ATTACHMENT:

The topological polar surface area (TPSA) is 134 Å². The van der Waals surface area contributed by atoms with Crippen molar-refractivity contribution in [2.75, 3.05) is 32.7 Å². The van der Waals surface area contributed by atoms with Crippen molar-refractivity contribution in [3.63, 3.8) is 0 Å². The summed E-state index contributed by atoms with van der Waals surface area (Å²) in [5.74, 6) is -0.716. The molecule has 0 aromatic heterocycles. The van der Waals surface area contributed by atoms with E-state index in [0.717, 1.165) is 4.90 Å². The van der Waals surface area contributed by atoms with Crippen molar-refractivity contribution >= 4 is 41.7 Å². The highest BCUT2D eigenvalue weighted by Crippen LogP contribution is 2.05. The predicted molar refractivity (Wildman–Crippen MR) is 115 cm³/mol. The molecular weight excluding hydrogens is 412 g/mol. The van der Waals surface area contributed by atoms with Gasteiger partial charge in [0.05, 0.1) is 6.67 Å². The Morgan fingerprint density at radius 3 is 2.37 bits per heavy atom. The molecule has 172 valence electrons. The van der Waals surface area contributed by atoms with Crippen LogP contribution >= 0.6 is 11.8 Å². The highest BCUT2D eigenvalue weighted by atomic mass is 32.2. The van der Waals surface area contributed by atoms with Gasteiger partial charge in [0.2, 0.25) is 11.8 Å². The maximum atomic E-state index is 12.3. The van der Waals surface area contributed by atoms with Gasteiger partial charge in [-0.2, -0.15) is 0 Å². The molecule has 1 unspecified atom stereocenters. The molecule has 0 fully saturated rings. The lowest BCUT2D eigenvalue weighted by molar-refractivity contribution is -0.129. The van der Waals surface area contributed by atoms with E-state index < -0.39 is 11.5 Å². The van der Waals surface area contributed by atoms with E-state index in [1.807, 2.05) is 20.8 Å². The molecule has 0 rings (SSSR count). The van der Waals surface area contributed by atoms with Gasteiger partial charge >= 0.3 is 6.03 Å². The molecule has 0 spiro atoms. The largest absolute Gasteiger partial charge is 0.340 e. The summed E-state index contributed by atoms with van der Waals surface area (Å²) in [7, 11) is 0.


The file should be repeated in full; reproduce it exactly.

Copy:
The topological polar surface area (TPSA) is 134 Å². The van der Waals surface area contributed by atoms with Crippen molar-refractivity contribution in [2.75, 3.05) is 32.7 Å². The van der Waals surface area contributed by atoms with Crippen molar-refractivity contribution in [3.63, 3.8) is 0 Å². The summed E-state index contributed by atoms with van der Waals surface area (Å²) in [5.74, 6) is -0.716. The molecule has 0 aromatic heterocycles. The van der Waals surface area contributed by atoms with E-state index in [0.717, 1.165) is 4.90 Å². The van der Waals surface area contributed by atoms with Crippen molar-refractivity contribution >= 4 is 41.7 Å². The highest BCUT2D eigenvalue weighted by Crippen LogP contribution is 2.05. The predicted molar refractivity (Wildman–Crippen MR) is 115 cm³/mol. The molecular weight excluding hydrogens is 412 g/mol. The van der Waals surface area contributed by atoms with Gasteiger partial charge in [0.05, 0.1) is 6.67 Å². The Morgan fingerprint density at radius 3 is 2.37 bits per heavy atom. The molecule has 172 valence electrons. The van der Waals surface area contributed by atoms with Crippen LogP contribution >= 0.6 is 11.8 Å². The highest BCUT2D eigenvalue weighted by atomic mass is 32.2. The van der Waals surface area contributed by atoms with Gasteiger partial charge in [0.2, 0.25) is 11.8 Å². The maximum atomic E-state index is 12.3. The van der Waals surface area contributed by atoms with Gasteiger partial charge in [-0.2, -0.15) is 0 Å². The molecule has 1 unspecified atom stereocenters. The molecule has 0 fully saturated rings. The lowest BCUT2D eigenvalue weighted by molar-refractivity contribution is -0.129. The van der Waals surface area contributed by atoms with E-state index < -0.39 is 11.5 Å². The van der Waals surface area contributed by atoms with E-state index in [1.807, 2.05) is 20.8 Å². The molecule has 0 rings (SSSR count). The van der Waals surface area contributed by atoms with Gasteiger partial charge >= 0.3 is 6.03 Å². The molecule has 0 spiro atoms. The largest absolute Gasteiger partial charge is 0.340 e. The summed E-state index contributed by atoms with van der Waals surface area (Å²) in [7, 11) is 0.